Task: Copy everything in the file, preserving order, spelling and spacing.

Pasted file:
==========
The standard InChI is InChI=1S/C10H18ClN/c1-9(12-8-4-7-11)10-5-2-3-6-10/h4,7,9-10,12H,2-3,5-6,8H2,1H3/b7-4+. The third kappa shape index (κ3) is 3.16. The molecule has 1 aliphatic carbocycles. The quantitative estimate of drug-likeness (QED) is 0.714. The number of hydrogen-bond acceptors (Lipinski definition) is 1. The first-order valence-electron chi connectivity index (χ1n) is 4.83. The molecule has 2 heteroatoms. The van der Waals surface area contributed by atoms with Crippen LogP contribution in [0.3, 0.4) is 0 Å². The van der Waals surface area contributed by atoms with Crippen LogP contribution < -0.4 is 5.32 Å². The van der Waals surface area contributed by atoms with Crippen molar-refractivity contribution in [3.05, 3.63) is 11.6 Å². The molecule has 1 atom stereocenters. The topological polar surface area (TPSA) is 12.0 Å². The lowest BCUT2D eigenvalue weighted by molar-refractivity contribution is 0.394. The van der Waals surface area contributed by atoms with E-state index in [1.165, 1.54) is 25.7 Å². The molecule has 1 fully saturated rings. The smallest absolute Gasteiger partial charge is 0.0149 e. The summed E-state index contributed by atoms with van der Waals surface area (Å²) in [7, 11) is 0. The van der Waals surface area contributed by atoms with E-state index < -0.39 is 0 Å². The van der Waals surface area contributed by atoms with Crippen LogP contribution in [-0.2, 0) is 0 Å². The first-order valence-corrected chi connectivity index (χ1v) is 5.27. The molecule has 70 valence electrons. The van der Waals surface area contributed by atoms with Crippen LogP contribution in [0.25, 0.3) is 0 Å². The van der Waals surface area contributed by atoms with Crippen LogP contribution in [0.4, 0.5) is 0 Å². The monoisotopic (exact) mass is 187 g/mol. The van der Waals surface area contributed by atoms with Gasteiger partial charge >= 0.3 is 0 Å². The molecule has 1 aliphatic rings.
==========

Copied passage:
The standard InChI is InChI=1S/C10H18ClN/c1-9(12-8-4-7-11)10-5-2-3-6-10/h4,7,9-10,12H,2-3,5-6,8H2,1H3/b7-4+. The third kappa shape index (κ3) is 3.16. The molecule has 1 aliphatic carbocycles. The quantitative estimate of drug-likeness (QED) is 0.714. The number of hydrogen-bond acceptors (Lipinski definition) is 1. The first-order valence-electron chi connectivity index (χ1n) is 4.83. The molecule has 2 heteroatoms. The van der Waals surface area contributed by atoms with Crippen LogP contribution in [0.3, 0.4) is 0 Å². The van der Waals surface area contributed by atoms with Crippen LogP contribution < -0.4 is 5.32 Å². The van der Waals surface area contributed by atoms with Crippen molar-refractivity contribution in [3.05, 3.63) is 11.6 Å². The molecule has 1 atom stereocenters. The topological polar surface area (TPSA) is 12.0 Å². The lowest BCUT2D eigenvalue weighted by molar-refractivity contribution is 0.394. The van der Waals surface area contributed by atoms with E-state index in [1.165, 1.54) is 25.7 Å². The molecule has 1 fully saturated rings. The smallest absolute Gasteiger partial charge is 0.0149 e. The summed E-state index contributed by atoms with van der Waals surface area (Å²) in [7, 11) is 0. The van der Waals surface area contributed by atoms with E-state index < -0.39 is 0 Å². The van der Waals surface area contributed by atoms with Crippen LogP contribution in [-0.2, 0) is 0 Å². The first-order valence-corrected chi connectivity index (χ1v) is 5.27. The molecule has 70 valence electrons. The van der Waals surface area contributed by atoms with Crippen LogP contribution in [0.25, 0.3) is 0 Å². The van der Waals surface area contributed by atoms with Crippen LogP contribution in [0.4, 0.5) is 0 Å². The monoisotopic (exact) mass is 187 g/mol. The van der Waals surface area contributed by atoms with Gasteiger partial charge >= 0.3 is 0 Å². The molecule has 1 aliphatic rings.